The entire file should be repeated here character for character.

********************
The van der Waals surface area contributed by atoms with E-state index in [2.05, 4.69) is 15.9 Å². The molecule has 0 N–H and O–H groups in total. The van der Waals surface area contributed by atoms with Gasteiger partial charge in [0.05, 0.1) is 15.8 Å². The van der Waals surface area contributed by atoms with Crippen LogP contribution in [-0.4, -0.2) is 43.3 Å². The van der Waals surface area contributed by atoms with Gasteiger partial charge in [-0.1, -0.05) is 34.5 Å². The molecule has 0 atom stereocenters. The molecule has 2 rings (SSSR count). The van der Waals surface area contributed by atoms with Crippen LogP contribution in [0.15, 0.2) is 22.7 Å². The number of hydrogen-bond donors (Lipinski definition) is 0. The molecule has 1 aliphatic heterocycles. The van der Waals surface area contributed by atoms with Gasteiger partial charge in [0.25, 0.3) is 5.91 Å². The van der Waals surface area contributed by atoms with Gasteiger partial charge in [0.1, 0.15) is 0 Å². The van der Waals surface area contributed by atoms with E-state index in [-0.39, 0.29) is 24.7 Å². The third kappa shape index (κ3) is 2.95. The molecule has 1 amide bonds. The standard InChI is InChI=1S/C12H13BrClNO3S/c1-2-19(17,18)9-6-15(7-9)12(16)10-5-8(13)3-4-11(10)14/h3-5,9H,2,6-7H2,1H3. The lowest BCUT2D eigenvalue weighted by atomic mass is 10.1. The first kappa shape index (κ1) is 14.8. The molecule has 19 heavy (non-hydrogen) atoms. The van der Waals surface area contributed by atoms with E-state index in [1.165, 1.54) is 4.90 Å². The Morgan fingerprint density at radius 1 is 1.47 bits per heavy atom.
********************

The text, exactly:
The van der Waals surface area contributed by atoms with E-state index in [2.05, 4.69) is 15.9 Å². The molecule has 0 N–H and O–H groups in total. The van der Waals surface area contributed by atoms with Gasteiger partial charge in [0.05, 0.1) is 15.8 Å². The van der Waals surface area contributed by atoms with Crippen LogP contribution in [-0.4, -0.2) is 43.3 Å². The van der Waals surface area contributed by atoms with Gasteiger partial charge in [-0.1, -0.05) is 34.5 Å². The molecule has 0 atom stereocenters. The molecule has 2 rings (SSSR count). The van der Waals surface area contributed by atoms with Crippen LogP contribution in [0.15, 0.2) is 22.7 Å². The number of hydrogen-bond donors (Lipinski definition) is 0. The molecule has 1 aliphatic heterocycles. The van der Waals surface area contributed by atoms with Gasteiger partial charge in [0.25, 0.3) is 5.91 Å². The van der Waals surface area contributed by atoms with Gasteiger partial charge in [0.1, 0.15) is 0 Å². The van der Waals surface area contributed by atoms with E-state index in [-0.39, 0.29) is 24.7 Å². The third kappa shape index (κ3) is 2.95. The molecule has 1 amide bonds. The standard InChI is InChI=1S/C12H13BrClNO3S/c1-2-19(17,18)9-6-15(7-9)12(16)10-5-8(13)3-4-11(10)14/h3-5,9H,2,6-7H2,1H3. The lowest BCUT2D eigenvalue weighted by atomic mass is 10.1. The first kappa shape index (κ1) is 14.8. The molecule has 19 heavy (non-hydrogen) atoms. The van der Waals surface area contributed by atoms with E-state index in [1.165, 1.54) is 4.90 Å². The Morgan fingerprint density at radius 1 is 1.47 bits per heavy atom.